US says North Korea is behind cyberattacks dating back to 2009

The DHS and FBI are pinning several high-profile hacks on a North Korean group called Hidden Cobra, previously known as Lazarus Group.

Zoey Chong Reporter
Zoey is CNET's Asia News Reporter based in Singapore. She prefers variety to monotony and owns an Android mobile device, a Windows PC and Apple's MacBook Pro all at the same time. Outside of the office, she can be found binging on Korean variety shows, if not chilling out with a book at a café recommended by a friend.
Zoey Chong
2 min read

US says North Korea is behind a spree of cyberattacks since 2009 and more are expected to come.

James Martin/CNET

North Korea is responsible for cyberattacks dating back to 2009, and more are planned, according to the US government. 

The US Department of Homeland Security and the FBI on Tuesday issued a joint statement in which they said the perpetrators of the attacks are "cyber actors of the North Korean government" who target computers running older, unpatched versions of Microsoft Windows. They also use vulnerabilities in Adobe Flash (which Adobe said it patched last June) to gain access to specific computers, the alert said.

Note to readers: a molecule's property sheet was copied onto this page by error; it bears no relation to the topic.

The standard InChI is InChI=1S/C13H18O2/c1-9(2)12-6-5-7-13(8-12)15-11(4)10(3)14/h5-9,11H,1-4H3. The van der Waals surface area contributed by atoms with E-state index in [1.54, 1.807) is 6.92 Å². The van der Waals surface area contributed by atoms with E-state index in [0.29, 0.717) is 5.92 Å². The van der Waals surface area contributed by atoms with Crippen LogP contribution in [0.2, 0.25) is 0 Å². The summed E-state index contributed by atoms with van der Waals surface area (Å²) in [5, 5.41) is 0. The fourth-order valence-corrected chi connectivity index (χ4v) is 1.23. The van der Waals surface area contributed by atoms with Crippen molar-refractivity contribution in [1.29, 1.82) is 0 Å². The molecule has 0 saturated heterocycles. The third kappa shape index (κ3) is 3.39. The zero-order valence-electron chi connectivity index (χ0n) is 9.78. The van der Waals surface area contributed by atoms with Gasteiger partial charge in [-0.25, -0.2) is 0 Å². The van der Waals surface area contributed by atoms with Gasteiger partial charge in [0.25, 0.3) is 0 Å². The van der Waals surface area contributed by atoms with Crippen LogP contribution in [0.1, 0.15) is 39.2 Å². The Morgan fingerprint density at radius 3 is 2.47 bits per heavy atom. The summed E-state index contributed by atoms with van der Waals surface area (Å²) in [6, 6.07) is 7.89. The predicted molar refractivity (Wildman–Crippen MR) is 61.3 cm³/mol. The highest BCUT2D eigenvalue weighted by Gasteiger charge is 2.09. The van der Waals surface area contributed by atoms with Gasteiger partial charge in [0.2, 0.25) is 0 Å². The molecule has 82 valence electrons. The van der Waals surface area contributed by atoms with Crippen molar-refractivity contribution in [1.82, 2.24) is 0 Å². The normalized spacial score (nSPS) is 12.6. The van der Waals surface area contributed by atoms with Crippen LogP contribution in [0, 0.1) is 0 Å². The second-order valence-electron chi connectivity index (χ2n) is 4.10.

The DHS and FBI referred to the activities as Hidden Cobra, saying those responsible had previously been referred to as Lazarus Group and Keepers of the Peace. Some cybersecurity experts have pinned the recent WannaCry ransomware attacks on Lazarus Group, and in 2014 the FBI said Keepers of the Peace were behind the infamous Sony hacks. 

These were big-time hacks, with the WannaCry malware, which locked users out of their computers, hitting more than 300,000 PCs in more than 150 countries in a matter of days. The hack into Sony Pictures was significant enough for then-President Barack Obama to weigh in, saying the attack "caused a lot of damage." 

The DHS and FBI didn't specify any particular hacks made by the North Korean group. They did say, though, that Hidden Cobra perpetrators are capable of introducing malware, keystroke logging, using remote access tools and employing denial-of-service attacks.

Cybersecurity is a top concern for the US government. In May, President Trump signed an executive order urging greater action to improve government cyberdefense, including getting rid of "antiquated systems" and moving to the cloud.

Update, 1:11 p.m. AEST:  Added note that Adobe has patched the vulnerabilities in Flash. 

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